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== Classroom Tool ==
 
== Classroom Tool ==
 
   
 
   
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Educators have recognized the potential of blogs and have taken advantage of the tool.  Here are a few useful lessons learned:
 
Educators have recognized the potential of blogs and have taken advantage of the tool.  Here are a few useful lessons learned:
  
-Cost! It is free to set up and monitor a blog.   
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*The price is right! It is free, in monetary terms, to create a blog.   
  
-Monitoring.  When deciding to use blogs as an educational tool, the educator must recognize that a time investment is necessary.  Teachers must recognize this and actively participate in their blogs.
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*A time investment is necessary.  When using blogs as an educational tool, the educator must monitor and actively participate in their blogs.
  
-Active participation allows the educator to monitor student understanding of the lessons and make clarifications where needed.  Students are also more likely to take an active role in their education once they perceive an interest from their educator.   
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*Active participation allows the educator to monitor student understanding of the lessons and make clarifications where needed.  Students are also more likely to take an active role in their education once they perceive an interest from their educator.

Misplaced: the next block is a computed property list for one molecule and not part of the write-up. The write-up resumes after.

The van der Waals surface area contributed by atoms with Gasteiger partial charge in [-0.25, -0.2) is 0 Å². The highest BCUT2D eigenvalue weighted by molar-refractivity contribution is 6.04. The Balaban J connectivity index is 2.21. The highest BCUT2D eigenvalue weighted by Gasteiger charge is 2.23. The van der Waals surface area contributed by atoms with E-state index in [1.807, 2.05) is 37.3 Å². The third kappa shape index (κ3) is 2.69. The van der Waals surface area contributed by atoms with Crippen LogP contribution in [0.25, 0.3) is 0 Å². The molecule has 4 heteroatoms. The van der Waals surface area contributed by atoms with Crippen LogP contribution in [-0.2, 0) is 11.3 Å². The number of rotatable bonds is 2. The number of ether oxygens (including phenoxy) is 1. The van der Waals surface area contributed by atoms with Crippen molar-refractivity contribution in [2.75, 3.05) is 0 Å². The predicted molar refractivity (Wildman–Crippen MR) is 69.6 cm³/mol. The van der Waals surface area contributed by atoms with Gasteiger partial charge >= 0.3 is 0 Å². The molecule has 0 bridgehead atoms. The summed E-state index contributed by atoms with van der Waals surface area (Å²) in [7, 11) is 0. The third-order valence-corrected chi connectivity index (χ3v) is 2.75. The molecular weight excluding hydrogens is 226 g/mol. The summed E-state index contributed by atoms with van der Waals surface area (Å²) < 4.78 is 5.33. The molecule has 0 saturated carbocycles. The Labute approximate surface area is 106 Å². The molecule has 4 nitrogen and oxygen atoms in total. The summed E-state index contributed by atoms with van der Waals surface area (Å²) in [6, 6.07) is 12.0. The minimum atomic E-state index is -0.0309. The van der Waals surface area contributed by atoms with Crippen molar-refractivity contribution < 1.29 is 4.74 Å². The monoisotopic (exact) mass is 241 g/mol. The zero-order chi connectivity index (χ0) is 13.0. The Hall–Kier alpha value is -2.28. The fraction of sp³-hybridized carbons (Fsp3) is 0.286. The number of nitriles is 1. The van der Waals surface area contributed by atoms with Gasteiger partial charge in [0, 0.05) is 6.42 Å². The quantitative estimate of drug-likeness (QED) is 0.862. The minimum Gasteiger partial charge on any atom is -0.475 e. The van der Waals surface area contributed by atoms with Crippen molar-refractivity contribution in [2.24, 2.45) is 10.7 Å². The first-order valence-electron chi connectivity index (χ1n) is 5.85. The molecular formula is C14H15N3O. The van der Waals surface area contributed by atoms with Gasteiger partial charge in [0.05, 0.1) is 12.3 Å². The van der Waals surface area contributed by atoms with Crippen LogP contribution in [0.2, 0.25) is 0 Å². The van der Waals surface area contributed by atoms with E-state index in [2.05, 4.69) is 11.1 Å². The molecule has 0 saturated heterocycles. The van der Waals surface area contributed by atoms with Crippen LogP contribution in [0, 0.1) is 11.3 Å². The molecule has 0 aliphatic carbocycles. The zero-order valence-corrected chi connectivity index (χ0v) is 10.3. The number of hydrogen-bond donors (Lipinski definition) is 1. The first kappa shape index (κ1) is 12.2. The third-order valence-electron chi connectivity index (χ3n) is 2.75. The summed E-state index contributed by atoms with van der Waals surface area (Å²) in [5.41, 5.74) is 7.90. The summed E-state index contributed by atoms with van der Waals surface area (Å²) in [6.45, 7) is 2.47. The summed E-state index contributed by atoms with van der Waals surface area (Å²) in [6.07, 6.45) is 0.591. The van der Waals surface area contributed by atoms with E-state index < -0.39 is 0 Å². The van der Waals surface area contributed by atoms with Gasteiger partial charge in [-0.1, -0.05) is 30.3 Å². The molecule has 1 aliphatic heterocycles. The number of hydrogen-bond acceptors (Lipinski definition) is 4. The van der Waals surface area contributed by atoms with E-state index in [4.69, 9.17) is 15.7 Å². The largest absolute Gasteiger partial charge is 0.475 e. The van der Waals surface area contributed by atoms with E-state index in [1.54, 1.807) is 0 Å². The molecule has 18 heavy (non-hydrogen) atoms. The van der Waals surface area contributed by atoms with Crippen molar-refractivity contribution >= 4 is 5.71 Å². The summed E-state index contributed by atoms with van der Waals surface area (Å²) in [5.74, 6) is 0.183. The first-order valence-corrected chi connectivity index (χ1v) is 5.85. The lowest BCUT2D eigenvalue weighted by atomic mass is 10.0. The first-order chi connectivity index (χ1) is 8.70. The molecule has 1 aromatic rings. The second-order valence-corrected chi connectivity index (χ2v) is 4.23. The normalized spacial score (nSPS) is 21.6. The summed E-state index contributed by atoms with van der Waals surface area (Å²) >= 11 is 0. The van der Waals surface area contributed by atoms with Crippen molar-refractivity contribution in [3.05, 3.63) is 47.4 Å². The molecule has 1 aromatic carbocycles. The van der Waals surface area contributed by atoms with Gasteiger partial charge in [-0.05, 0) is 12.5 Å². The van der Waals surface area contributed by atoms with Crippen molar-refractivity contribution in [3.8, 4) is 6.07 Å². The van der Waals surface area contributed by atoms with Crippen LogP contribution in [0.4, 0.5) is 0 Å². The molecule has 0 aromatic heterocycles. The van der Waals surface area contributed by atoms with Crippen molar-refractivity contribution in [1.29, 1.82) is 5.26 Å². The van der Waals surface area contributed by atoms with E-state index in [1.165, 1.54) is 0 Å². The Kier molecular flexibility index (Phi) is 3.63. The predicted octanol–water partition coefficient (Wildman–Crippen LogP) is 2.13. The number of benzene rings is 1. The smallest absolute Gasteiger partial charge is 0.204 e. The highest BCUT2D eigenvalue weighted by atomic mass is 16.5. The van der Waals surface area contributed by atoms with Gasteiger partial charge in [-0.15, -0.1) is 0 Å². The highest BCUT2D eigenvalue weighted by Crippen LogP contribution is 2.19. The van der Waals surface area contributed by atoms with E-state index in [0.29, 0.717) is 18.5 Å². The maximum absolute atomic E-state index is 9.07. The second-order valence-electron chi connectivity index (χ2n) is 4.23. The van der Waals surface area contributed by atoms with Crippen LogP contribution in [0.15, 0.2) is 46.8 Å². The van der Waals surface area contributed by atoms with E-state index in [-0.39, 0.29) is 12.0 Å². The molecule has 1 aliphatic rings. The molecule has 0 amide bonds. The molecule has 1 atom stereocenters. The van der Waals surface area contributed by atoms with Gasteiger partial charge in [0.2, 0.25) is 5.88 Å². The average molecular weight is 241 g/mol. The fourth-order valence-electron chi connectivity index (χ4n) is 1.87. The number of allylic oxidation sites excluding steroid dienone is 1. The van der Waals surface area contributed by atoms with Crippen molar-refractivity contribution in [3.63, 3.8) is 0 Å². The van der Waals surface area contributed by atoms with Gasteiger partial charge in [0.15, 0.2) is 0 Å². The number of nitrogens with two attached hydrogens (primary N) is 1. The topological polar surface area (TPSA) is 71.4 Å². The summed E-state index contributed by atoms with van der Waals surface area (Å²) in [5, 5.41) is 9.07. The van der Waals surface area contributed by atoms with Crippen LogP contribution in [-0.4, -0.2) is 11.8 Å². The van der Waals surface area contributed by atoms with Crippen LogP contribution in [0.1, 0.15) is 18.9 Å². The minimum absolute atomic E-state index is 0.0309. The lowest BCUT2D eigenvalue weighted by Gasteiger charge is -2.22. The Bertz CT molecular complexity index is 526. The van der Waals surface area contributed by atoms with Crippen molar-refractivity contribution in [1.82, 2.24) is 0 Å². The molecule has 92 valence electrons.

-Students will read, comment and respond to posts. In the process, they will be exposed to differing views on a similar topic, see tangential topics/arguments and be forced to defend their views.  As a result, they will learn to build extensive arguments and make connections between differing topics.  It is somewhat like a peer review system that results in full comprehension of the topics from the student's part.     
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*Students will read, comment and respond to posts. In the process, they will be exposed to differing views on a similar topic, see tangential topics/arguments and be forced to defend their views.  As a result, they will learn to build extensive arguments and make connections between differing topics.  It is somewhat like a peer review system that results in full comprehension of the topics from the student's part.     
  
-Informality.  The informal, conversational style of blogs results in less pressure on students to 'sound smart.' Rather, it provides a colloquial setting that enables and encourages active participation.  In a blog, the educator represents simply another participant and while authority is still held over students, they are more likely to open up under this setting.  As students grow more and more comfortable 'blogging' with their educator, they are more likely to transfer this attitude to the classroom and become more active during lecture.